Thursday 17 August 2017

Video: Diplomacy is now just a sideshow in Syrian revolution

Adrian Hamilton

Don't be fooled by the outraged cries coming from London, Paris, Washington and now the UN Secretary General over the Russian and Chinese veto of the resolution on Syria.

True, it spoiled the careful build-up of diplomatic pressure organised by Western and Arab governments. But it's also quite convenient to put all the blame for the continuing escalation of violence in Syria on these two countries, Russia in particular.

Of course, President Bashar al-Assad must welcome the fact that he escaped the censure of the UN. But does anyone think for a moment that, had the resolution passed, he would have instantly ceased bombarding Homs?

The Syrian government isn't deploying the heavy weaponry so deplored by UN chief Ban Ki-moon and US President Obama just as an exercise to cow the civilian population which can be turned on or off at will. It's using it to crush any centre of resistance or independence.

If the Assad family and its supporters weren't willing to stop the onslaught even when observers from the Arab League were present, they certainly wouldn't just because of a UN vote.

Force

Given the growing armed strength of its opponents, the regime in Damascus must feel it has no alternative but to suppress the revolt with full force.

Mr Assad may make all the promises he likes to the Russian foreign minister about stopping the violence and talking to his foes. He may even think he means it. But only once his regime has won on the ground.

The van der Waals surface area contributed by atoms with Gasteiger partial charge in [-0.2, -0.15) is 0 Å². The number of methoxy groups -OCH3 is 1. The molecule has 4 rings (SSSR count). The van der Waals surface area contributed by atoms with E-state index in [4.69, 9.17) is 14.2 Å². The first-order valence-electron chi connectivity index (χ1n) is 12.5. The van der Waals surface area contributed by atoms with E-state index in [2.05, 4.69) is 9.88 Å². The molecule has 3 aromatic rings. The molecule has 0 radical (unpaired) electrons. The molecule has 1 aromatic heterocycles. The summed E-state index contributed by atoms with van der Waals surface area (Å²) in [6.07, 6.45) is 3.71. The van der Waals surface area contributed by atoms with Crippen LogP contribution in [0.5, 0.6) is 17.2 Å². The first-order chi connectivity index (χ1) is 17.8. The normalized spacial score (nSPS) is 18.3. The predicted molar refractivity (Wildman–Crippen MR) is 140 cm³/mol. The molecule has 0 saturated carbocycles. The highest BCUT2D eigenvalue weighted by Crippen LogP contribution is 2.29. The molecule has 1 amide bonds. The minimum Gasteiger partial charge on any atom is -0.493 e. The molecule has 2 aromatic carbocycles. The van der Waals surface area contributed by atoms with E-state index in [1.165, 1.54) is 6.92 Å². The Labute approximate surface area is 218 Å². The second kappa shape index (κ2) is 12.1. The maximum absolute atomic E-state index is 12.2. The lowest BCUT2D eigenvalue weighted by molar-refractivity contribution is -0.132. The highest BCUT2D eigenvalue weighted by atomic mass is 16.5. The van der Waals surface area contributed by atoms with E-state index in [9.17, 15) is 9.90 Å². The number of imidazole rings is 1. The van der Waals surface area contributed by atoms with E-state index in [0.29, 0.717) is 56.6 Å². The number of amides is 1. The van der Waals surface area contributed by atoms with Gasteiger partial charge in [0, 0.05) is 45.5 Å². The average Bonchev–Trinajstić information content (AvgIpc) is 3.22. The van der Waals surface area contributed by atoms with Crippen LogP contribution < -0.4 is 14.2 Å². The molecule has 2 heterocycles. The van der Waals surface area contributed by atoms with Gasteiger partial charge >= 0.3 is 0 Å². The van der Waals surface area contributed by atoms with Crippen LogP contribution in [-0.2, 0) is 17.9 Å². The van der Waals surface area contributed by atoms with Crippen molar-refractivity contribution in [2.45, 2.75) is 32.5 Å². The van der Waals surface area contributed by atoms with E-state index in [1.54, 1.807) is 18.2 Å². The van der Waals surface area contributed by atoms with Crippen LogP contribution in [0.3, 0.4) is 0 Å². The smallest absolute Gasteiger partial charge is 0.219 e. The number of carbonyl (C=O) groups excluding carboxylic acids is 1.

Diplomacy in these circumstances is just a means of western politicians to sound as if they are "doing something" about a situation that anguishes their public, but about which they can do very little without direct military engagement.

Regime change is the name of the Syrian game now. It's far too late to talk of negotiated settlements. The question is whether it can be achieved quickly on the ground without full-blown civil war.

The best hope is that a horror at the casualties will combine with a middle-class conclusion that the Assad rule is doomed to produce an insurgency which sweeps away the government.

The more likely development is the arming of the rebellion by the religious groups in Saudi Arabia and elsewhere, eased by Turkey and very probably helped clandestinely by the US and Britain. In either case, diplomacy is now but a side-show. (© Independent News Services)

Irish Independent

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